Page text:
CB 1000

13 November 2014
Asylum-Seeker Conditions in Australia are Inhuman and Unlawful. UN Committee.
by Kaja Berg
Kaja Berg
Kaja is a freelance writer and journalist based in London, UK. She aims to discuss issues mainly concerning society and the people living in it, and present them to the public eye

The conditions on Manus Island and Nauru has been of global interest since the deaths of the asylums seekers Reza Barati and Hamid Kehazaei who died during their stay at Manus Island. Around the same time beatings and death threats towards child refugees in Nauru were reported.

Amnesty International has labelled the treatment of asylum seekers on Manus Island as “inhuman and degrading,” and in March disturbing photos from the Island were released.

Now the UN Committee Against Torture has not only agreed on the “cruel and inhuman” punishment given to the detainees, but they’ve also told Australia that the treatment is unlawful The Guardian writes.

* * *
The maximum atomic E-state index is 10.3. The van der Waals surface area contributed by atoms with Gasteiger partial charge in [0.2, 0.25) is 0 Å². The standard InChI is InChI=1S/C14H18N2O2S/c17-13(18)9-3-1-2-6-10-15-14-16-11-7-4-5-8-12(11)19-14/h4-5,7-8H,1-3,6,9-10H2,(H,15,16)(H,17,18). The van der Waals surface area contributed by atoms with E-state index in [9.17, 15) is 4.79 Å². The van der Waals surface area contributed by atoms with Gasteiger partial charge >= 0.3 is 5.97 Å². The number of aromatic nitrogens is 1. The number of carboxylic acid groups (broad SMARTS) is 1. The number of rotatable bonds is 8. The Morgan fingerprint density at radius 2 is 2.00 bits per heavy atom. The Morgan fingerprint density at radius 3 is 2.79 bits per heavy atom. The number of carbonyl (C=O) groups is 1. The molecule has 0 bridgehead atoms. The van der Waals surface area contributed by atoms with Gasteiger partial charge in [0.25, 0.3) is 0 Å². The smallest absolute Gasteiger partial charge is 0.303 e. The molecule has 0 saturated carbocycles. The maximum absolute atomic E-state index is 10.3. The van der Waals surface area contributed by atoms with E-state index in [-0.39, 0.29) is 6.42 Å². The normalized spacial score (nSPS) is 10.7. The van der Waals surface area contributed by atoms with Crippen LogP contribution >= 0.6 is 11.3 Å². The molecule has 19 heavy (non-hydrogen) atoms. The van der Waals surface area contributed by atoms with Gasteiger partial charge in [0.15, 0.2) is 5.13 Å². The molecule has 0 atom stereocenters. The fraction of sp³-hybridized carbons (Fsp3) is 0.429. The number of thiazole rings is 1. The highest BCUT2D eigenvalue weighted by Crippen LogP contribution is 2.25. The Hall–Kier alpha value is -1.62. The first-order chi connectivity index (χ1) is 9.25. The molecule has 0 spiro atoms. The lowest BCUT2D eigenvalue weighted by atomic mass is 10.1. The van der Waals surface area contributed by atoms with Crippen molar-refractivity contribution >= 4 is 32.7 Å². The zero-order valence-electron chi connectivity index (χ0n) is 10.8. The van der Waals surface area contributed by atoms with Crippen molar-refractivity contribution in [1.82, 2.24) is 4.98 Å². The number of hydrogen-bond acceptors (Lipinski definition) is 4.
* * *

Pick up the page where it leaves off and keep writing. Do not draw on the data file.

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New laws

New laws will make it easier for Australia to force asylum seekers back to their home country, yet this could breach with the Convention Against Torture that Australia approved in 1989. Australia is legally bound by the convention that bans forcibly sending someone to a place where they could be tortured.

Australia has a constitutional protectoral responsibility for asylum seekers who fall outside the refugees’ convention, but are still escaping oppression in their home country.

When putting the bill before parliament, immigration minister Scott Morrison, said the government would use a 50% chance of “significant harm” for determining whether someone could be sent home.

So if refugees face a 50% or less chance of being tortured in their home country, Australia could forcibly return them there.

“We’d hope that this kind of international scrutiny will make Australia stop and think about the example we’re setting. It’s really concerning for Australia, which is such a world leader in some areas, to have so many black marks when it comes to our obligations under this convention,” Sophie Nicolle (the government relations adviser for Amnesty International)  told Guardian Australia.

Under the proposed law changes Nicolle said “it would be impossible to safeguard against people being returned to torture.”


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